Like most people, I think, I was curious about Flappy Bird when I read about the success that the developer had with it but more importantly, the $50,000 a day that he was reportedly making from it. I downloaded the app and played with it for a bit and got a bit frustrated trying to get a 1 for a score and so deleted it. I don’t have time to master this nonsense.
Then I read that Flappy Bird was going to be pulled from the application stores, never to return. I figured that this was either an indication that he’d made a gazillion dollars and just didn’t want to support it going forward. After all, nothing succeeds like success. Score 1 for me, Brandon. The other option was that this was some ploy to get a lot of downloads in a hurry. I figured that I’d help the cause. I might never play it again but at least I’d have a little bit of history. So, I downloaded it again. Add two downloads to the big total for me.
Bored one afternoon, I figured it was about time that I mastered it. I got up to 3. Grrrr. When I read that a friend of mine’s daughter had a pretty good score, I realized that I just wasn’t cut out for flapping.
On the UK Microsoft blog, there was a post to promote the UK Hour of Code. It was titled “All in a Flap – How to create your very own Flappy Bird clone (Guest Post)”. Now, there were warnings that people were posting malware in their own clones of Flappy Bird but here was the opportunity to write your own. I wondered…
- how would this play out for the classroom?
- here was a chance to do something significant with Microsoft’s TouchDevelop code
The next step was predictable. I sat down to work my way through the tutorial to see what I could do.
The tutorial was laid out in the form of a series of challenges. Note the stars below. Each is awarded at the end of the completion of a step. Off I went.
The development environment, with overlaid tutorial, is interesting. Everything is designed to be tapped on to insert or edit your code as you go. For this ol’ coder, the urge to use my keyboard was there. However, I quickly boxed myself into a corner – the tutorial really was written for touch – so I gave in. After a while, you just get used to it! It’s not bad once you get the knack of it. I did want to make my game a little different so instead of the suggested bat, I decided to flap with an orange. It just didn’t cut it so I did go back and edit out the orange and replaced it with the bat. The results made much more sense!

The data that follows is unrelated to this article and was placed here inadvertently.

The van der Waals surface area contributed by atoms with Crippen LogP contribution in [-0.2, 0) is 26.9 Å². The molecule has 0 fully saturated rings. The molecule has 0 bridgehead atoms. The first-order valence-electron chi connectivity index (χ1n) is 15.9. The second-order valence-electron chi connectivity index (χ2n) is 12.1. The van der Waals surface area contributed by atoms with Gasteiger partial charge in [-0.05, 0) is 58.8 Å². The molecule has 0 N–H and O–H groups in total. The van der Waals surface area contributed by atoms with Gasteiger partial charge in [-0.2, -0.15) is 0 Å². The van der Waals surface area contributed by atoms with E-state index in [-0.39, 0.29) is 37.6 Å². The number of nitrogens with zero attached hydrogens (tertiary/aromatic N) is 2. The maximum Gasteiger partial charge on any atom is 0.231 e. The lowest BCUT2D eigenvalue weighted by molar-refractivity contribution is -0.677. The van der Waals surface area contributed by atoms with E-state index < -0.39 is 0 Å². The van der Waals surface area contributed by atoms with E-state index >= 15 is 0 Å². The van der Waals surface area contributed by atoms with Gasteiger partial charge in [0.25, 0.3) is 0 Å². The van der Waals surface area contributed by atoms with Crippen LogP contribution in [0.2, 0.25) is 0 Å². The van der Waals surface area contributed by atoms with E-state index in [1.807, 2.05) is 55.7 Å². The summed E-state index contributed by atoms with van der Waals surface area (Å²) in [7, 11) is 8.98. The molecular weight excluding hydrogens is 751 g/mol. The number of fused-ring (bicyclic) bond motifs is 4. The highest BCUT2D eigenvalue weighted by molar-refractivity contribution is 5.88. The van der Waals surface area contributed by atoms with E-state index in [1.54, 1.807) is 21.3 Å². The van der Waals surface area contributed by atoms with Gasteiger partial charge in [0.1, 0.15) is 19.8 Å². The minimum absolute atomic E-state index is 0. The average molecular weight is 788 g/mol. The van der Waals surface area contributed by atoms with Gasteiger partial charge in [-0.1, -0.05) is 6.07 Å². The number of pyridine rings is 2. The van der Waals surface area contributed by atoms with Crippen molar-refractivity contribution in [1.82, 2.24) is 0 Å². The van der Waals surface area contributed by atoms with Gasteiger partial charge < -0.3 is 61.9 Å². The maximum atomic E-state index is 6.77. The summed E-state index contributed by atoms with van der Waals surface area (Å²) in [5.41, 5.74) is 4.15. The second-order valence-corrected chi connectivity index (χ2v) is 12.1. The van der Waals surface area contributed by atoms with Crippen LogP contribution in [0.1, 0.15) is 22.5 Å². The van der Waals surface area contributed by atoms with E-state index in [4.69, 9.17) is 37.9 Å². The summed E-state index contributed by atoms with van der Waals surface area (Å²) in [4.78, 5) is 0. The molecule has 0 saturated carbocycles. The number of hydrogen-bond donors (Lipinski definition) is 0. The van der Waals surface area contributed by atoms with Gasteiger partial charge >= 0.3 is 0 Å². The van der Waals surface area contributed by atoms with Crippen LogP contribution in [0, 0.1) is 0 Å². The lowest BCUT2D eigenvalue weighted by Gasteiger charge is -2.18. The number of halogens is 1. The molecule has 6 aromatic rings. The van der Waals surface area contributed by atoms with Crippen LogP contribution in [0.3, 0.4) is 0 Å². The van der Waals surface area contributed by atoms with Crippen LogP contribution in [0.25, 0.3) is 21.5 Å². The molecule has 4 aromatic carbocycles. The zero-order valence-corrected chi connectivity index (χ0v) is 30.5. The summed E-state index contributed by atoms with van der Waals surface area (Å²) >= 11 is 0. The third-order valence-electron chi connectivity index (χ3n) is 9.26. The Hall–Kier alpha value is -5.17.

All along the way, there is a dialog to explain what would be done next. You’re really stepping through the code development nicely. Nothing is given to you – you have to add and edit everything. I will admit to getting a bit frustrated but got over it in a hurry. Once I decided to go with the mouse clicks to do the selection and editing, development moved along fairly nicely. The only new challenge was when the desired action was on the next page of instructions. Again, I got over that with a little patience.
The ongoing tutorial really did explain things nicely. That will make it definitely easier to go back and modify the code afterwards.
When you’re done, it’s interesting to take a look at the code. Having paid attention to the tutorial as I went along definitely made it easier to go back and modify the script to see what I could do to break a well put together program. Selecting a line of code gets you back to the editing instructions. The only thing missing was creating your own comments inline.
As you can see, I went with a desert theme.
You’re prompted as you go to log in to save your code. That’s always good advice. It also gives you the ability to publish your code as an application from the web.
All in all, it was an interesting activity. I started with the end in mind and just kept going. Once completed, the real fun was in going through the code to see how it was developed and then modify it for my own fun and enjoyment.
You can’t beat writing your own game where you make your own rules and make things easy enough to get a high score. I think I’m at 5.